Forty years since Egyptian President Anwar Sadat made his historic visit to Jerusalem and 38 years since the signing of the peace treaty between the two former enemies, Egypt’s Ambassador to Israel said that the peace between the two countries is stable, strong and will continue to remain such.
“The channels of communication between both countries are open and there is ongoing constructive dialogue to achieve our mutual goals in achieving stability and prosperity in the region and defeating terrorism,” said Ambassador Hazem Khairat at the Institute for National Security Studies in Tel Aviv marking the occasion.
Khairat said that Sadat’s visit to Jerusalem “not only paved the way for four decades of bilateral peace but also initiated the entire peace process to solve the Arab-Israeli conflict.”
“Forty years ago no-one thought Egypt and Israel could reach peace but we did,” Khairat said, adding that “our peace is just like a leaf of tree that needs to be taken care of in order to grow and flourish.”
Addressing the current situation of the Israeli-Palestinian conflict Khairat said that a two-state solution was “the only possible way forward” and warned against continued settlement growth.
“A viable Palestinian State cannot happen with continue with settlement expansion,” he said, adding that the continued building of settlements “threatens Israel’s security as desperation and extremism is only fueled when this happens. The absence of hope increases tensions and could lead to violence which would only benefit the extremists on both sides.”
Khairat said that Cairo is ready to continue in its role to help the two sides reach the necessary compromise but the role of the international community, especially the United States, is indispensable.
“We look forward to continue to work with our allies, especially the United States under President Donald Trump, because once there is peace between the Israelis and the Palestinians there will be regional security.”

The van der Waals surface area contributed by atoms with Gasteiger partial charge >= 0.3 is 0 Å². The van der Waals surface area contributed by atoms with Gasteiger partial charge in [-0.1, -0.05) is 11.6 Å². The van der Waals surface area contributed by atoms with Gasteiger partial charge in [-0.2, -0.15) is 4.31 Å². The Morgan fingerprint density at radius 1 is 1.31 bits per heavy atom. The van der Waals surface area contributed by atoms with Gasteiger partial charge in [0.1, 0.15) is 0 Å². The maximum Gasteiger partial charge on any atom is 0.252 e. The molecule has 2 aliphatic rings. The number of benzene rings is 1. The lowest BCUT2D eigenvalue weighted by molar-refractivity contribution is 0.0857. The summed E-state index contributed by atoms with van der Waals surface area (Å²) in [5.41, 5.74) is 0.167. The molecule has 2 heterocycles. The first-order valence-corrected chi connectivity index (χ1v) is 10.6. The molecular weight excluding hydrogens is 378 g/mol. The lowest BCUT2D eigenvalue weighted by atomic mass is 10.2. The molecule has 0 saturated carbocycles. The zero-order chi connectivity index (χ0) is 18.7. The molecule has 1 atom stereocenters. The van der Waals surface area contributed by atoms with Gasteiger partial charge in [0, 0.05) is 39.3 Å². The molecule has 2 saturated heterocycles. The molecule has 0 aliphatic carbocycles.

Also speaking at the event, Israel’s ambassador to Egypt, David Govrin said that “Sadat’s visit to Israel was the beginning of a long road of peace between the two countries.”
But Govrin was critical of Egypt, noting that no Egyptian leader has come to Israel since Sadat’s visit, except for former President Hosni Mubarak who came for the funeral for Yitzhak Rabin but had made it clear that he was only coming for the funeral and not an official visit.
Nevertheless the Ambassador admitted that there are “close ties” between Israeli Prime Minister Benjamin Netanyahu and Egyptian President Abdel Fatah al-Sisi which are “based on trust and mutual respect.”
The joint effort to combat terrorism such as the Islamic State in Sinai has brought about “unprecedented levels of collaboration,” he said adding that “it is obvious that the two countries need to work together regarding security in the Sinai Peninsula.”
But he warned that if the ties between the countries remain predominantly based on the military over time, peace between the two could erode.
“The relations between Israel and Egypt rely to too great an extent on the military leg. Peace needs to stand on two legs, the military and financial for the civilians if it to forge deep and true roots. It is only with a combination of the two that will ensure long-term cooperation between the countries.”
Govrin said that the view of peace between the two countries is completely different than how it is seen in Israel, saying that for Israel the objective of signing a peace treaty with Cairo was normalization (culture, financial, tourism) while for the Egyptians was to put an end to war.
While we are getting closer and closer we are still not there yet, the Ambassador said, referring to a performance he attended a few months back at Egypt’s national theater, where after the theater’s director was slammed in Egyptian media for not stopping the performance and throwing him out of the show.
But, there is hope in the young generation which has grown up without any wars fought between the two countries.
“The young generation has not experienced war with Israel and is exposed to a whole new world of communication with modern media outlets. The Arab Spring also changed the national agenda in Egypt and the Palestinian issue was pushed the side,” he said.
The ambassador told the audience that a few months ago he went to the new Alexandria library which houses the Sadat Museum. Calling the visit to the museum “very moving” Govrin said that he saw students there who were learning about the peace treaty signed with Israel.
“War can be avoided but peace cannot be avoided.”
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